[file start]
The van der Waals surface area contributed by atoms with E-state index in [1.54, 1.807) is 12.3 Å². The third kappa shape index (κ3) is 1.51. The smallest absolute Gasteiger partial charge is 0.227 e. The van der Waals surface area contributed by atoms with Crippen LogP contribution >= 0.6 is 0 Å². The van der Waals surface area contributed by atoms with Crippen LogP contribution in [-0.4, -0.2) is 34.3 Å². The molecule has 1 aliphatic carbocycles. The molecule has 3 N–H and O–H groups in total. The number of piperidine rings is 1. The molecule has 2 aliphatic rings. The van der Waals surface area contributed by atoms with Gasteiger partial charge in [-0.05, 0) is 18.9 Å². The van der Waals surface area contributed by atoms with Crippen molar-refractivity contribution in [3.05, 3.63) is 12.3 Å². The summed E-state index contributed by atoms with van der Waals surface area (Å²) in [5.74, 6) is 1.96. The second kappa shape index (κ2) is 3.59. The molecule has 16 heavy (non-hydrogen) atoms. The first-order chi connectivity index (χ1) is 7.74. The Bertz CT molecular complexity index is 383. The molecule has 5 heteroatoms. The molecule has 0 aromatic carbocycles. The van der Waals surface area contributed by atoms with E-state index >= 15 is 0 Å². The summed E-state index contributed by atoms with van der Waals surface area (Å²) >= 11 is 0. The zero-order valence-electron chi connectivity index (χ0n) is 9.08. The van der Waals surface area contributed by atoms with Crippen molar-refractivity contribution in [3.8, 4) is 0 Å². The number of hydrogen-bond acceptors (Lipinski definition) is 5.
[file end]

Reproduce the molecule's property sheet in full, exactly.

The van der Waals surface area contributed by atoms with E-state index in [1.54, 1.807) is 12.3 Å². The third kappa shape index (κ3) is 1.51. The smallest absolute Gasteiger partial charge is 0.227 e. The van der Waals surface area contributed by atoms with Crippen LogP contribution >= 0.6 is 0 Å². The van der Waals surface area contributed by atoms with Crippen LogP contribution in [-0.4, -0.2) is 34.3 Å². The molecule has 1 aliphatic carbocycles. The molecule has 3 N–H and O–H groups in total. The number of piperidine rings is 1. The molecule has 2 aliphatic rings. The van der Waals surface area contributed by atoms with Gasteiger partial charge in [-0.05, 0) is 18.9 Å². The van der Waals surface area contributed by atoms with Crippen molar-refractivity contribution in [3.05, 3.63) is 12.3 Å². The summed E-state index contributed by atoms with van der Waals surface area (Å²) in [5.74, 6) is 1.96. The second kappa shape index (κ2) is 3.59. The molecule has 16 heavy (non-hydrogen) atoms. The first-order chi connectivity index (χ1) is 7.74. The Bertz CT molecular complexity index is 383. The molecule has 5 heteroatoms. The molecule has 0 aromatic carbocycles. The van der Waals surface area contributed by atoms with E-state index >= 15 is 0 Å². The summed E-state index contributed by atoms with van der Waals surface area (Å²) >= 11 is 0. The zero-order valence-electron chi connectivity index (χ0n) is 9.08. The van der Waals surface area contributed by atoms with Crippen molar-refractivity contribution in [3.8, 4) is 0 Å². The number of hydrogen-bond acceptors (Lipinski definition) is 5.